CPEC phase II and bracing optimism

It’s a crucial year for Pakistan as it aims at industrialisation and needs to create synergy, competitive incentives


Dr Talat Shabbir January 26, 2021
The writer is Director China Pakistan Study Centre at Institute of Strategic Studies Islamabad and can be reached at [email protected]

Fairly rational, the billion-dollar China-Pakistan Economic Corridor (CPEC) emerged as an important facet of Pakistan’s economy and President Xi Jinping believes it has potential to “create a brighter future for China and Pakistan”. CPEC was envisioned by leaders of the two countries as a three-phased venture. According to the Long Term Plan (2017-2030), CPEC was to address “major bottlenecks of Pakistan’s economic development” as part the early harvest projects completing by 2020. Phase II envisaged medium-term objectives focusing on industrial systems impacting people’s livelihood by 2025 and by 2030 CPEC would be accomplished with “mechanism for sustainable growth in place”. Since its commencement, it has been able to build strong roots for direly needed economic growth and most of Phase I objectives have been achieved with few timelines of various projects yet to be met. Going by the schedule, we are now into Phase II of CPEC.

What can one expect this phase to bring out? There are some upfront hopes pinned to this phase of industrialisation. Foreign direct investment (FDI) resulting into foreign exchange earnings and enhanced exports, technology transfers, skills up-gradation, improved infrastructure, trade facilitation and realising long-awaited employment prospects are some areas that are expected to see transformation. Special economic zones (SEZs) once in place will potentially kick off industrialisation. SEZs would create employment space for male and female workers along with enhancing individual skills and industrial productivity.

It’s a crucial year for Pakistan as it aims at industrialisation and needs to create synergy and competitive incentives attracting relocation of industries from China as envisaged. It is hoped that the gigantic ML-1 project will touch ground and three of nine SEZs at Rashakai, Dhabheji and Faisalabad would begin to come up as planned. K-P seems to be in the lead as the provincial government has approved an Industrial Policy 2020 aimed at developing Rashakai SEZ and industrial estates for industrial development in the province. A brief account of efforts by K-P government by Hassan Daud Butt, the CEO of Khyber Pakhtunkhwa Board of Investment and Trade, raises a hope that commerce, investment and trade strategies formalised by the provincial government would create linkages between stakeholders to advance industrialisation. Though the K-P model is debatable, it provides a basic framework that may be taken into account by authorities managing SEZs elsewhere in the country.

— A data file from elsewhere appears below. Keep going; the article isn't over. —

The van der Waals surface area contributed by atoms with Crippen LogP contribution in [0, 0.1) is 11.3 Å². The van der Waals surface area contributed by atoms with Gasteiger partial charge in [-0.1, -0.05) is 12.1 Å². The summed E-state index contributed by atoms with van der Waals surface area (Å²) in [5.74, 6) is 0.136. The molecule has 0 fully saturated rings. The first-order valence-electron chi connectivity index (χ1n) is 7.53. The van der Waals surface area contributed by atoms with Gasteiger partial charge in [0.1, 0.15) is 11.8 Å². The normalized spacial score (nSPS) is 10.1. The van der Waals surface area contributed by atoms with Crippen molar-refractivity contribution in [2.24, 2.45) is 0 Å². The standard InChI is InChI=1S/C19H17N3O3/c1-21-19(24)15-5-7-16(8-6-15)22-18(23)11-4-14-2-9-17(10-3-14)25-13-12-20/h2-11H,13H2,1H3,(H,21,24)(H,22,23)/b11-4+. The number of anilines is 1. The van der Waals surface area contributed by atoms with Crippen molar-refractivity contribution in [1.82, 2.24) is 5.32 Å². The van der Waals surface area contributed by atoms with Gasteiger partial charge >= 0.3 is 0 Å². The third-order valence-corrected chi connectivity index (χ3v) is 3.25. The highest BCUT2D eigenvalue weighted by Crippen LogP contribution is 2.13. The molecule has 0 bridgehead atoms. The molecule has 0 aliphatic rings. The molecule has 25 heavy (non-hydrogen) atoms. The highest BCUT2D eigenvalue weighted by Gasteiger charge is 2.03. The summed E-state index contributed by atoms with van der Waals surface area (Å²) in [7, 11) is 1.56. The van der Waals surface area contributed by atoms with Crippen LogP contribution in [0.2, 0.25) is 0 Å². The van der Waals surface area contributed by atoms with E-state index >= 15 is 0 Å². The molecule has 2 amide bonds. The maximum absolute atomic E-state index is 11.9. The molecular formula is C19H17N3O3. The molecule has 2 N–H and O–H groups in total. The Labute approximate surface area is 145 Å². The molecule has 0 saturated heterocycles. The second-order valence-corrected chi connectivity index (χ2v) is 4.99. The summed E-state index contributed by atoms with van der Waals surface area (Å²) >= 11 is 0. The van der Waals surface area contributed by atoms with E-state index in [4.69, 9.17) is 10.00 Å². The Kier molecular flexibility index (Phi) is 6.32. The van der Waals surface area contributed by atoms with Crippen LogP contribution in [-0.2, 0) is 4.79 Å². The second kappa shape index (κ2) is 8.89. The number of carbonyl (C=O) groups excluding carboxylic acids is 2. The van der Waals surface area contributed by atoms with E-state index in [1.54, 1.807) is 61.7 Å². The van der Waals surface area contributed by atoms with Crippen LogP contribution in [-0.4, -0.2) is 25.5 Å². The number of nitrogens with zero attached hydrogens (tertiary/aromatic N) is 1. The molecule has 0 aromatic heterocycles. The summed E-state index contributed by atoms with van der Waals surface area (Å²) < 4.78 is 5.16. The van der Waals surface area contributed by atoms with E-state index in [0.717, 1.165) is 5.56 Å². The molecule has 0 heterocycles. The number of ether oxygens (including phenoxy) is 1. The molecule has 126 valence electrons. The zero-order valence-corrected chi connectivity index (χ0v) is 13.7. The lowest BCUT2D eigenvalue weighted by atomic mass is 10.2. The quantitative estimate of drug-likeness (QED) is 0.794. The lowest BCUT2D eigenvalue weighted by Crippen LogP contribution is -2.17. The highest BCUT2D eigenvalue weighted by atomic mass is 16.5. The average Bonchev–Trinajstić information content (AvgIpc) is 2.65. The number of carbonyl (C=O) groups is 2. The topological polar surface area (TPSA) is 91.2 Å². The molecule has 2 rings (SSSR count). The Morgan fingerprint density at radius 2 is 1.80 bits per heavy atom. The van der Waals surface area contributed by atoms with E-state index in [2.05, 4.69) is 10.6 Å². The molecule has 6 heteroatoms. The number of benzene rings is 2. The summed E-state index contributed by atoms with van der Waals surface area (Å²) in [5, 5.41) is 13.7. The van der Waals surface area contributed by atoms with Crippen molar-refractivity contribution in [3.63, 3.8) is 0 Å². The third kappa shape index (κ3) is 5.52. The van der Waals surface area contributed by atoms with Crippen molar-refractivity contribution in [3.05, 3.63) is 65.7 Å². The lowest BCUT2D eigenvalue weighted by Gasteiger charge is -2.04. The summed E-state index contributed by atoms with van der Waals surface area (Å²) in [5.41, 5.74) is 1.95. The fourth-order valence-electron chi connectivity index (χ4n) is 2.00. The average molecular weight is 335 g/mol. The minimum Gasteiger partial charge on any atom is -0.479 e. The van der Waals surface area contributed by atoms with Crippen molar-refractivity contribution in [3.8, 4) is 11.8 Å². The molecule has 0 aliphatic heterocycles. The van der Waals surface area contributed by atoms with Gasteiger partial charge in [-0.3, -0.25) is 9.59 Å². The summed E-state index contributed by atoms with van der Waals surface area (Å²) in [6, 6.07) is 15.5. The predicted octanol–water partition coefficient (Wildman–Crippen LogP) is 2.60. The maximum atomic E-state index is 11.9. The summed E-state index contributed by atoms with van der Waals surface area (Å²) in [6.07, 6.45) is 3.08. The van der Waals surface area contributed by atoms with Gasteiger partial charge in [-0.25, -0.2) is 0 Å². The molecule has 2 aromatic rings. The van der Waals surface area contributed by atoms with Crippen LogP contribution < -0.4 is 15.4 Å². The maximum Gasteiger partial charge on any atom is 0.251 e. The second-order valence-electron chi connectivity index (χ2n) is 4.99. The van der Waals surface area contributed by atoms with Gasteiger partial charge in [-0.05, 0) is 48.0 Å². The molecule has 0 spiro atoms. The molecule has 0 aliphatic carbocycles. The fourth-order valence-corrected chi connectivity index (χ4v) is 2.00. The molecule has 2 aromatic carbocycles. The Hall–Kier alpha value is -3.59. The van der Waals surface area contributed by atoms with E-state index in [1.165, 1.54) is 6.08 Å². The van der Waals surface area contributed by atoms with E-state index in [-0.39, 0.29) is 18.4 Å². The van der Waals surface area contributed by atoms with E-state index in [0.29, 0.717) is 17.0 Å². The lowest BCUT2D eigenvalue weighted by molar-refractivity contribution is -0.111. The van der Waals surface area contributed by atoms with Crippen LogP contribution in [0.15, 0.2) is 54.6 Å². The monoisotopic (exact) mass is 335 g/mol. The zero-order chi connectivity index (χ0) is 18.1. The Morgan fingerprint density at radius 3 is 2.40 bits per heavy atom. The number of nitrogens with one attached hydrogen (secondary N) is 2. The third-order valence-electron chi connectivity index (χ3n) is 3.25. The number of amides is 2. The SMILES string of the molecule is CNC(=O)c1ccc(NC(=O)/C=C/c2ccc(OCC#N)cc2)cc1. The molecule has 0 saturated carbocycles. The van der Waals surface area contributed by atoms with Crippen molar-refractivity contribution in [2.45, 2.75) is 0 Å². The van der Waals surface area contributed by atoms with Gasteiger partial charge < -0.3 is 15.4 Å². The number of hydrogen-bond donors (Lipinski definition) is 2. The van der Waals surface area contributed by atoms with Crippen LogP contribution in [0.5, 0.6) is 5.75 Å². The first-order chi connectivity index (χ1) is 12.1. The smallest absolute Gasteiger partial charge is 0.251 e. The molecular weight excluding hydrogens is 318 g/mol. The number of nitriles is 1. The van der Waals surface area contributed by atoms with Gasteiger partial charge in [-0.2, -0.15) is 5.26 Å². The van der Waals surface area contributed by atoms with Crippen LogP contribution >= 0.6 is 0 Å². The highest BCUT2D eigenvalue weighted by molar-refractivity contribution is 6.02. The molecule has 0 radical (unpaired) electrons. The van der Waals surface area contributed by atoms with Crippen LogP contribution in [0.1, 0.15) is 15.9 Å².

There are of course challenges before desired results from industrialisation drive are achieved. There is need to streamline regulatory processes which are arduously extensive. With a host of federal and provincial institutions who deal with SEZs, for instance FBR, Board of Investment, provincial SEZ authorities and district administrations, processes have become longer than usual. The companies wishing to operate these zones have to go through all institutions to complete formalities and cross impediments. The long processes also run contrary to the government’s vision and narrative of ‘ease of doing business’. Connectivity, allocation of funds and provision of utilities are other major challenges for provinces to address urgently to make SEZs functional.

While mobilising our efforts towards industrialisation, focus should be on industries which are export oriented while making the best use of local raw materials and labour expertise. Attractive incentives should be given to Chinese investors and business community, likewise, matching attractive incentives should be given to local investors for economic growth. SEZs at Rashakai, Dhabheji and Faisalabad need to be operationalised at the earliest and enabling environments for labour intensive agriculture and textile industries from China to relocate should be created. If we are able to do so for existing and potential stakeholders, smoothen the long pipeline processes, build institutions for swift fixes and own CPEC as our own project, the future of CPEC will be very bright.

Published in The Express Tribune, January 27th, 2021.

Like Opinion & Editorial on Facebook, follow @ETOpEd on Twitter to receive all updates on all our daily pieces.

E-Publications

Most Read

COMMENTS

Replying to X

Comments are moderated and generally will be posted if they are on-topic and not abusive.

For more information, please see our Comments FAQ